Friday, December 25, 2015

Friday Miscellanea

As this will be posted Christmas Day, Merry Christmas to everyone. If you are Jewish, Happy Hanukkah instead. To everyone else, be well, be prosperous and I hope you find some great music to listen to today.

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Let's start with a clip with an interview with Condoleezza Rice, pianist and past Secretary of State. The interview is with her and her piano teacher, George Barth:

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Here is another clip about harmony. What I find so amusing about it is that he is telling us the basic facts about harmony, but doing it in such an LA-cool-hipster way!


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The Globe and Mail, in a piece devoted to Canadian artists, waxes exceedingly frothy over Grimes:
Pop music is about extremes, and our attachment to it is based on our needs for those various extremes. We like a given song because it is sadder than our sadness, or sexier than our sexiness, or happier than our happiness, because it is a more interesting and intense version of what we feel or wish to feel. As her harrowing live show made obvious, Grimes’s music – especially on Art Angels – is about violence. If we are attracted to it, we are attracted to that, to a more dangerous and volatile vision of the world. Her music becomes a dare: to like it is to admit to liking a particular darkness within ourselves. Her genius lies in making that attraction so pleasurable. - Jared Bland
Ok, let's have a listen:



I haven't felt this harrowed since the last out-of-tune student voice concert I went to. Did aliens land and make everyone 20% stupider?

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A page from a Beethoven sketchbook just turned up in a Connecticut home. It is a page from a sketchbook that was broken up after his death. Musicologists love to study Beethoven's sketches because they are so revealing of ... well, supposedly his creative process, whatever that might be. But certainly that his handwriting was very sloppy!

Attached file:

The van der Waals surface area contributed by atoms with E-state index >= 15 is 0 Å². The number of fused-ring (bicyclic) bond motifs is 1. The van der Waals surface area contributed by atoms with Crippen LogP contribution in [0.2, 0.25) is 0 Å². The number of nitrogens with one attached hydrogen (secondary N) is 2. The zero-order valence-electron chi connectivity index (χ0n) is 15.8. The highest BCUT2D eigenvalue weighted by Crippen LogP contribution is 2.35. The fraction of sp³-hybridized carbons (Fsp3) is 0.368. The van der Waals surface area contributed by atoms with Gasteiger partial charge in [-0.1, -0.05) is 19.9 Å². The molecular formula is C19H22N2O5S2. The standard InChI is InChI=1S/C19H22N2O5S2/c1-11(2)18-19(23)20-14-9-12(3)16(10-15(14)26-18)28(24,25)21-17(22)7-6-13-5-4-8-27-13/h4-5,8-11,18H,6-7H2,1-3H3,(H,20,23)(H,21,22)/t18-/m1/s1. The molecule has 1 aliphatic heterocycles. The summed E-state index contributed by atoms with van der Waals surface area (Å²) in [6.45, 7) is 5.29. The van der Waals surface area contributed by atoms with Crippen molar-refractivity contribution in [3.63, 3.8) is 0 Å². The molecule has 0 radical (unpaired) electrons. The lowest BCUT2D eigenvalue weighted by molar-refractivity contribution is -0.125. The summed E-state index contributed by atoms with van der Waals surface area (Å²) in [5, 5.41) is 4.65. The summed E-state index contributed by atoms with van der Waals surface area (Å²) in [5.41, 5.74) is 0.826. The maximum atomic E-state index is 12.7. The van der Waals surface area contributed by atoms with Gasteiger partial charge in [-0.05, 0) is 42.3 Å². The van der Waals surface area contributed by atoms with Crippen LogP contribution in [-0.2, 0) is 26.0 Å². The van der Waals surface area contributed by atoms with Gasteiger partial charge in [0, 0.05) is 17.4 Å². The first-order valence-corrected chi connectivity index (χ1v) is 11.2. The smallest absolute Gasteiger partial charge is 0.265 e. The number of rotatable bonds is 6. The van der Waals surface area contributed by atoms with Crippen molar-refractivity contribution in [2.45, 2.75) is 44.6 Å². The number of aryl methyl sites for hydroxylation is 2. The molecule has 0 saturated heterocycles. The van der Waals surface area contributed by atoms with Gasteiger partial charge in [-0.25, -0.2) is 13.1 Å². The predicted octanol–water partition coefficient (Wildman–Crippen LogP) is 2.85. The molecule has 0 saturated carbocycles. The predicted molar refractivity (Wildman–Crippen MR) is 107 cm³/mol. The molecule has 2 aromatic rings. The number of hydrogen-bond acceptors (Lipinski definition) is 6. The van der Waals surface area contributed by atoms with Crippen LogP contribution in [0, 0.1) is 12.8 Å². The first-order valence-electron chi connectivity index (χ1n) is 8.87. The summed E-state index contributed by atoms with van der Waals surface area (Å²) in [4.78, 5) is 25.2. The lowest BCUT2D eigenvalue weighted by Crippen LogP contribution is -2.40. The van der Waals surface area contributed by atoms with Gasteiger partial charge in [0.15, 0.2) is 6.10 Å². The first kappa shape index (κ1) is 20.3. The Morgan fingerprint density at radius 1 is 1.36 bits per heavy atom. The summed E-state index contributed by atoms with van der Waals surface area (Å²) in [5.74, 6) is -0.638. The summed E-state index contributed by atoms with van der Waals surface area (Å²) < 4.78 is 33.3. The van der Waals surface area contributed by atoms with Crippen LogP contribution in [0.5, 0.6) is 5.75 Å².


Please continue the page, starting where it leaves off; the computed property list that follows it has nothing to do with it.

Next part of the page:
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I think this is what Simon Rattle was calling for (or demanding): a new £278 million concert hall in London:
The new centre, which could open in September 2023, aims to have “the same transformative effect on public engagement with music that Tate Modern brought about for contemporary art”. It will deliver “world-class acoustics” and have “education and accessibility at its core”.

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The New York Review of Books has a big think-piece on three new books on Gustav Mahler. Here is an interesting bit on his use of cowbells and offstage instruments:
The cowbells are typical of the way Mahler uses effects that hint at meanings but whose significance remains unfixed. Peattie emphasizes Mahler’s frequent use of offstage instruments. This had almost no precedent in symphonic music, though it was a commonplace in opera—an approaching military band in Così fan Tutte, receding hunting horns in Tristan und Isolde, and so on. Mahler used the effect right at the start of his First Symphony, in a sequence of offstage trumpet calls; these come first from two trumpets placed, according to the score, “at a very great distance away,” then from a third placed merely “in the distance.” The moment recalls the offstage trumpet in Fidelio that tells us help is approaching for the unjustly imprisoned hero Florestan. But in Mahler’s symphony there is no clear narrative logic. Why is one trumpet closer than the other two, and what are these instruments doing offstage in the first place?
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Sinfini Music ("Cutting Through Classical") has a piece on the music in the new Star Wars movie which, as one would expect, is based on motifs from the original score. John Williams wrote the music for all seven movies. I saw this a few days ago with my sister and she said, out of the blue, that she didn't notice any music in the film at all! Heh.

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I guess that gives us our musical envoi for today. Here is the Imperial March, otherwise known as Darth Vader's Theme, from Star Wars, by John Williams:

If you didn't know what that was, what would you guess? Richard Strauss emulated not terribly well?


Marc Puckett said...

At least the Grimes reviewer gives us an out in the text itself: want to experience a more dangerous and volatile version of the world? no? I can therefore dismiss Grimes out of hand. Fine; very quickly done.

I'd suspect that 'Imperial March' is the work of someone in the academy having cleaned up a popular, traditional dance from somewhere in the back blocks of the Balkans.

Nathaniel Garbutt said...

Nah, Imperial march is totally ripped from Tchaikovsky
By 3mins in you'll see what I mean.

Bryan Townsend said...

Yes, why on earth do we need Grimes to show us a more dangerous and volatile world. Surely we can look to ISIS for that!

You could be right, Nathaniel, but there is just so much more going on in the Tchaikovsky.